By the early-aughts the technical meaning of ping had expanded to allow for human pingers and pingees. In a 2000 newsletter from the American Dialect Society, one member observed that “a computer science person I work with” sometimes said ping to mean “get in touch with or send a reminder to a person.” Urban Dictionary definitions for “ping me” go back to 2004, and include glosses like “call me,” “get my attention,” and “send a brief (electronic) signal.” Now, in 2015, anecdata suggests that ping me or I’ll ping him has dethroned contact me or I’ll reach out to him as trendy workplace signifiers. One of my colleagues (who calls herself a “major offender”) points out how the verb is slyly noncommittal about modes of communication. You can ping someone by text, email, chat, phone call, cubicle drop-in, carrier pigeon, or telepathy. The content of the message proves just as vague—unlike I’ll ask her, I’ll ping her could mean I’ll tell her your dumb request, and then we’ll laugh about it or I’ll sincerely ask her or, possibly, we’ll Facebook message about ChapStick.
But ping is more than a catchall evasion in a world of interconnected businesspeople. It’s cute. Nice. An aural emoji. As unassuming and low pressure as a shrug. It’s the casual Friday of office diction, conjuring up a workplace where everyone basically gets along.
“I like it,” a different co-worker told me. “I think it’s another way to say ‘nudge.’ ” She added that “there are a lot of terms that people use nowadays to seem more neighborly online because, well, so many of us work with people who don’t actually sit next to us.” Over Gchat, a friend characterized the word as “collegial, menschy.” “I don’t necessarily use ping with people I actually like,” she said, “but I use it around people who I want to THINK I like them.”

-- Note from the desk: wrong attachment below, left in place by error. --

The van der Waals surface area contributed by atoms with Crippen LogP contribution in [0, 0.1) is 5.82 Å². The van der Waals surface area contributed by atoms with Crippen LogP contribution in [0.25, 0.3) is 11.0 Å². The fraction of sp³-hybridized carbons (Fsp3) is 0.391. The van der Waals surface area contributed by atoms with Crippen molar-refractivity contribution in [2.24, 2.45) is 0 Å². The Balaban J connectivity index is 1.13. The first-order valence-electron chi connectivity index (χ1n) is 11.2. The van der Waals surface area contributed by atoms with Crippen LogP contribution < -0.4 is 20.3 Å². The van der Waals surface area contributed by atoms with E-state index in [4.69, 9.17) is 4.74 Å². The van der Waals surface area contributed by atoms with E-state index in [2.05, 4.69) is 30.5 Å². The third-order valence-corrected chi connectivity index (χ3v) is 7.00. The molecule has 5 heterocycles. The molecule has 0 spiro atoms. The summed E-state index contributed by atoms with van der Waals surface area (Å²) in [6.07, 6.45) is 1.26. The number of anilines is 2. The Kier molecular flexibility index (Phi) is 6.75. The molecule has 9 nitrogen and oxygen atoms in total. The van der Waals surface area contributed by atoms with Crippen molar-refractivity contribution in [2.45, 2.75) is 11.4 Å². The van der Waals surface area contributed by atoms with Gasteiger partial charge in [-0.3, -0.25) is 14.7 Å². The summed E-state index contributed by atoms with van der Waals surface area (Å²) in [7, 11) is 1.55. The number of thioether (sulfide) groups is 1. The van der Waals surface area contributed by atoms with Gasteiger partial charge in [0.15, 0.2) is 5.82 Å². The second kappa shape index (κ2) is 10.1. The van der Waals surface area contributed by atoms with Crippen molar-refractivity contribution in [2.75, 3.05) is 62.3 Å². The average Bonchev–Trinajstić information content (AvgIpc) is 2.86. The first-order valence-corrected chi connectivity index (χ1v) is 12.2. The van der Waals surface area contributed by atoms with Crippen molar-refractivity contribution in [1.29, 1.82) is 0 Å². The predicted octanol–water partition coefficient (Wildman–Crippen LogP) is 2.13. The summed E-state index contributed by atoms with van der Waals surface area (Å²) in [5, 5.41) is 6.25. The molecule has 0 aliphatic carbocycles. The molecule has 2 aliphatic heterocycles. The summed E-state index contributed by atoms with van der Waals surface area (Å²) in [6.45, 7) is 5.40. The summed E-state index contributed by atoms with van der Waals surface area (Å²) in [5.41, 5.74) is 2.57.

Maybe ping’s friendliness has to do not only with the diminutiveness of the sound it mimics, but with the self-deprecation of using a word that assumes you are inflicting a little bit of unpleasantness—“to prick, stab, or poke,” remember?—on a person by reaching out. Ping apologizes for itself automatically. It regrets the bother, but just wants to check in. In turn, I think this relates to why the term hasn’t quite made it into personal conversations. (When it does appear, as in a big scheduling text—Can someone ping Cheryl when she gets home—it sounds businesslike and unnatural.) We don’t need to explain to our friends, when we get in touch, that we care for them, which is why we want to grab drinks. But in a professional setting, we may wish to reassure a contact that we like him, though that is not the reason we’re sending him mail. In fact, we like him enough to feel vaguely apologetic for interrupting his day! (But also, we are on deadline, so if he could get back to us as soon as possible, that would be great.)
Ping seems graciously open-ended. On one hand, it asks for the lowest possible level of commitment. On the other, it implies endless accessibility (“Ping me if you have any questions at all”). Its world is one of niceness and low stakes—unless you are a submarine. Maybe the truest thing you can say about ping is that it establishes contact; that, in its lack of specificity, it captures the ambiguity of human interactions, from martial to transactional to playful to tentative to whimsical to pushy to friendly. I’m here, it pulses. Are you?